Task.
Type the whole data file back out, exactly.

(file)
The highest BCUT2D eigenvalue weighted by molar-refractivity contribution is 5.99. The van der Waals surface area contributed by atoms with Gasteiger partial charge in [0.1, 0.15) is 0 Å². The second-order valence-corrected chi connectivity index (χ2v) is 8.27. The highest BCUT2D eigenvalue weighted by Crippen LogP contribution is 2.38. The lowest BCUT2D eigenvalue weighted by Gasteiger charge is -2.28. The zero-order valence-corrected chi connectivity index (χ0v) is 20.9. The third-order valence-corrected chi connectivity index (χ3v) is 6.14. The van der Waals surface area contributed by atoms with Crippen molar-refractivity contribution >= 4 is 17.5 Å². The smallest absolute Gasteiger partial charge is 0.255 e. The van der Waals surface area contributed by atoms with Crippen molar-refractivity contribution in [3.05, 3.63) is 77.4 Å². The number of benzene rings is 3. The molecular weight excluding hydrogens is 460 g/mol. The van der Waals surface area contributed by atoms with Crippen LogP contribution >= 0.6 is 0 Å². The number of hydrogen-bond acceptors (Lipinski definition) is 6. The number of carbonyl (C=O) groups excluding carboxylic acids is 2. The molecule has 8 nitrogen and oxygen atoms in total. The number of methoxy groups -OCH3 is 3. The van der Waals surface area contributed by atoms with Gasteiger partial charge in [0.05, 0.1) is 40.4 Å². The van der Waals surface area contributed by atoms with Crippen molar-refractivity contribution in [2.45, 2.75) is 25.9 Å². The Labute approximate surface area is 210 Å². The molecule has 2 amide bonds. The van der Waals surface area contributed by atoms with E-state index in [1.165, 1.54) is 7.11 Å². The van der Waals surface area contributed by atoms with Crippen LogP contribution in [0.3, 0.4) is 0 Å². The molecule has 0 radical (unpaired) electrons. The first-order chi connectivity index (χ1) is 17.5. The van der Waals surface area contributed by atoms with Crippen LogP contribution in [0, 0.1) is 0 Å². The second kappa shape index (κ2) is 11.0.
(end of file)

The highest BCUT2D eigenvalue weighted by molar-refractivity contribution is 5.99. The van der Waals surface area contributed by atoms with Gasteiger partial charge in [0.1, 0.15) is 0 Å². The second-order valence-corrected chi connectivity index (χ2v) is 8.27. The highest BCUT2D eigenvalue weighted by Crippen LogP contribution is 2.38. The lowest BCUT2D eigenvalue weighted by Gasteiger charge is -2.28. The zero-order valence-corrected chi connectivity index (χ0v) is 20.9. The third-order valence-corrected chi connectivity index (χ3v) is 6.14. The van der Waals surface area contributed by atoms with Crippen molar-refractivity contribution >= 4 is 17.5 Å². The smallest absolute Gasteiger partial charge is 0.255 e. The van der Waals surface area contributed by atoms with Crippen molar-refractivity contribution in [3.05, 3.63) is 77.4 Å². The number of benzene rings is 3. The molecular weight excluding hydrogens is 460 g/mol. The van der Waals surface area contributed by atoms with Crippen LogP contribution >= 0.6 is 0 Å². The number of hydrogen-bond acceptors (Lipinski definition) is 6. The number of carbonyl (C=O) groups excluding carboxylic acids is 2. The molecule has 8 nitrogen and oxygen atoms in total. The number of methoxy groups -OCH3 is 3. The van der Waals surface area contributed by atoms with Gasteiger partial charge in [0.05, 0.1) is 40.4 Å². The van der Waals surface area contributed by atoms with Crippen molar-refractivity contribution in [2.45, 2.75) is 25.9 Å². The Labute approximate surface area is 210 Å². The molecule has 2 amide bonds. The van der Waals surface area contributed by atoms with E-state index in [1.165, 1.54) is 7.11 Å². The van der Waals surface area contributed by atoms with Crippen LogP contribution in [0.3, 0.4) is 0 Å². The molecule has 0 radical (unpaired) electrons. The first-order chi connectivity index (χ1) is 17.5. The van der Waals surface area contributed by atoms with Crippen LogP contribution in [0, 0.1) is 0 Å². The second kappa shape index (κ2) is 11.0.